Michigan lawmakers update old adage

By Eric Freedman

An old philosophical question asks, “If a tree falls in a forest and no one is around to hear it, does it make a sound?” But a more practical question today might be: “If your neighbor’s tree falls on your roof, who is responsible for the damage?”

A new House bill tries to answer that question. It would make the owner of the property where the tree was growing responsible for any damage “caused by any part of the tree falling on the adjacent property, regardless of whether the tree falling was an act of God,” such as heavy winds or lightning. “Currently, if a neighbor’s tree falls in your yard and smashes your fence, you as an innocent homeowner are liable, and this isn’t right,” said Rep. Ryan Berman, R-Commerce Township, the lead sponsor of the proposal. That may mean the innocent neighbor’s homeowner’s insurance policy may cover the damage, but a claim could lead to higher insurance premiums, he said.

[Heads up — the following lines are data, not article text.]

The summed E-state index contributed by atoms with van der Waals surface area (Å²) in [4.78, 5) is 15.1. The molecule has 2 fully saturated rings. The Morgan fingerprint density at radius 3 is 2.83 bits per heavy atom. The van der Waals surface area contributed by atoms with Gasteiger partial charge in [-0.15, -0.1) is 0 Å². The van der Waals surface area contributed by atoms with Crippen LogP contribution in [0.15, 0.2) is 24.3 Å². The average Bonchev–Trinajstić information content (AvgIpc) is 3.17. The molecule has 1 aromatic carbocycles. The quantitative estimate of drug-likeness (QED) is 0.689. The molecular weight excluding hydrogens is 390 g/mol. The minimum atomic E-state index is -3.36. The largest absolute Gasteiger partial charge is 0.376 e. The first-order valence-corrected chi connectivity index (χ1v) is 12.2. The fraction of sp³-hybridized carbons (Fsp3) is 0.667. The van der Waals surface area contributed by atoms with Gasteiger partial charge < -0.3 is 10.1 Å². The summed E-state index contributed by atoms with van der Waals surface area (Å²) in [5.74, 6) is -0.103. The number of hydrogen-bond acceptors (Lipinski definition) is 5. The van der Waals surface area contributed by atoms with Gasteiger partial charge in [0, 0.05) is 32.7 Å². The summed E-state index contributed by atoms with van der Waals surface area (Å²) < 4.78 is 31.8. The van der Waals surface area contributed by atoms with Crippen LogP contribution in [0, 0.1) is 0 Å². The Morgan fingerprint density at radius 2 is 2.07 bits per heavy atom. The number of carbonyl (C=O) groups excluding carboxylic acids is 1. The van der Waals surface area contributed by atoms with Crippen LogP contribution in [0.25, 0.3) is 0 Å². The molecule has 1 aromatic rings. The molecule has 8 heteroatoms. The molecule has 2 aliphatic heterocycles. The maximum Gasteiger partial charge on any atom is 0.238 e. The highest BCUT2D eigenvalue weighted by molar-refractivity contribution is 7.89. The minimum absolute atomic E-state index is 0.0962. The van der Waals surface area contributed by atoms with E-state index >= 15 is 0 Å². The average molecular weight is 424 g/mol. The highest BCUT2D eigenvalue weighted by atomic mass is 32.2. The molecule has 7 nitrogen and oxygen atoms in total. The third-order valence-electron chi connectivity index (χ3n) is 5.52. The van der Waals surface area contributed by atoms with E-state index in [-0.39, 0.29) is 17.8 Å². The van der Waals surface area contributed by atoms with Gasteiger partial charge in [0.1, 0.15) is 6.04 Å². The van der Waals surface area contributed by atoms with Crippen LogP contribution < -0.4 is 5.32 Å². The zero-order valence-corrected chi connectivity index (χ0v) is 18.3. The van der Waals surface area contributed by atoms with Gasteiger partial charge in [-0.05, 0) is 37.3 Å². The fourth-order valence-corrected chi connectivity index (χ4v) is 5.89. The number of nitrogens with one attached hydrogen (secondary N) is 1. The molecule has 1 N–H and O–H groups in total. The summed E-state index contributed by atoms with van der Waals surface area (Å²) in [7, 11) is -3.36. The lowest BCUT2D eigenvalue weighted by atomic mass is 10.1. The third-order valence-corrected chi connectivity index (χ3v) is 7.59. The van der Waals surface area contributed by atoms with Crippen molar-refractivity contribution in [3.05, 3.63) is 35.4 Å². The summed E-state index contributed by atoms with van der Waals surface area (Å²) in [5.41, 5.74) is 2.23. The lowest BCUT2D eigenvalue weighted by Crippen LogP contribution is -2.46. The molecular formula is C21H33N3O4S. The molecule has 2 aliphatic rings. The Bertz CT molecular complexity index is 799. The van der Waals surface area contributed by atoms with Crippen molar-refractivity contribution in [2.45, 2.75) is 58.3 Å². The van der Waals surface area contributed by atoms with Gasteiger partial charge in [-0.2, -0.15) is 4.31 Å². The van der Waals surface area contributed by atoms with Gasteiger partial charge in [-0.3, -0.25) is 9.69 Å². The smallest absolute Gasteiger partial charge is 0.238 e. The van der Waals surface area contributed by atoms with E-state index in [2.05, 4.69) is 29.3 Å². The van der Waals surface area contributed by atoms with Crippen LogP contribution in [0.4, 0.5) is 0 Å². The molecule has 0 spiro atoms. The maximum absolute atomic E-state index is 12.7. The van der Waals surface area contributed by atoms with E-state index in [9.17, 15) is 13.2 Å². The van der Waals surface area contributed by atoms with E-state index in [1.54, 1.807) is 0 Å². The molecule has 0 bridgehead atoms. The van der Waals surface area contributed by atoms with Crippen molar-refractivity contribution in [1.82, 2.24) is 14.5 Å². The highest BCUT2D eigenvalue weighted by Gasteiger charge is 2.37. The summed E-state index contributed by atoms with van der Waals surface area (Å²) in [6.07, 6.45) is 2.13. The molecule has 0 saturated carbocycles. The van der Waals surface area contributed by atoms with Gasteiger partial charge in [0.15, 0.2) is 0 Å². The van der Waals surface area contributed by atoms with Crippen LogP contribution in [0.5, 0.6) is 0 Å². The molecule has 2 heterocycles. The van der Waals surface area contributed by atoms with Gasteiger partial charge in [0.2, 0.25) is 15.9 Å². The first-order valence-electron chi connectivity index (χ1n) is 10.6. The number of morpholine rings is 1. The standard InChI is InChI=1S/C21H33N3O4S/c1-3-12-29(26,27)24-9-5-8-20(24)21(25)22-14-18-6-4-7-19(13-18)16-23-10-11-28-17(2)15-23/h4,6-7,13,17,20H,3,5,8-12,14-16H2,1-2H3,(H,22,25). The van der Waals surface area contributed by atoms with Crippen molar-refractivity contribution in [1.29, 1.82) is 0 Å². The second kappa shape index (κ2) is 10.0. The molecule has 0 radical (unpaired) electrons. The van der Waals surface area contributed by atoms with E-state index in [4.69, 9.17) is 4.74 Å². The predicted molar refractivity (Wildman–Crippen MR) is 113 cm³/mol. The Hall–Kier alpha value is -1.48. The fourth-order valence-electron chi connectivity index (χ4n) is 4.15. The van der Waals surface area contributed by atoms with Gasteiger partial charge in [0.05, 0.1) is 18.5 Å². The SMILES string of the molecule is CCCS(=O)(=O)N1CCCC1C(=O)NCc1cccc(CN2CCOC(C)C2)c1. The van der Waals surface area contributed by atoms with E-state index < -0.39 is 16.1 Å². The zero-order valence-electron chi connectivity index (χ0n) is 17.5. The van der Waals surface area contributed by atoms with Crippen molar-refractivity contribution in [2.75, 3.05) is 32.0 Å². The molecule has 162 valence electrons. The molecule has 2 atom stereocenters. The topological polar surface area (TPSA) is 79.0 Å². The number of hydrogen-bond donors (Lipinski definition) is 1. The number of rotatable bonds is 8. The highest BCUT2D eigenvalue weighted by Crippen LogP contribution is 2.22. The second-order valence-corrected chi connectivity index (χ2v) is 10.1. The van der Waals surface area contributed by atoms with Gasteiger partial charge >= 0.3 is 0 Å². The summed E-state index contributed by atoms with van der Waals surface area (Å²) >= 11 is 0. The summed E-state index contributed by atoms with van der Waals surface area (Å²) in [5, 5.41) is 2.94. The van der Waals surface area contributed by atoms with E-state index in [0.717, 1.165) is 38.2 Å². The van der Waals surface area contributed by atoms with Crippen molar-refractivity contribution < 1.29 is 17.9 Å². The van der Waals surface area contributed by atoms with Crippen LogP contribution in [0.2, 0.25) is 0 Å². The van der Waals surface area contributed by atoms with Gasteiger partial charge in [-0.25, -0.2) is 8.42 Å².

Don’t poo-poo moose poop

What are moose poop and pee good for? That’s a science question, and research on Isle Royale and in northeast Minnesota shows moose effectively transfer nitrogen — an essential nutrient for forest health — from the aquatic plants they chow down on to fertilize the forest.

Isle Royale gets historic designation

The National Park Service has put Isle Royale – Minong in Ojibwe – on the National Register of Historic Places. The action formally recognizes centuries of historic legacies of the 400-island archipelago in Lake Superior, including copper mining, fishing, hunting, trapping, recreation and a wide range of uses by the Grand Portage Band of Lake Superior Chippewa.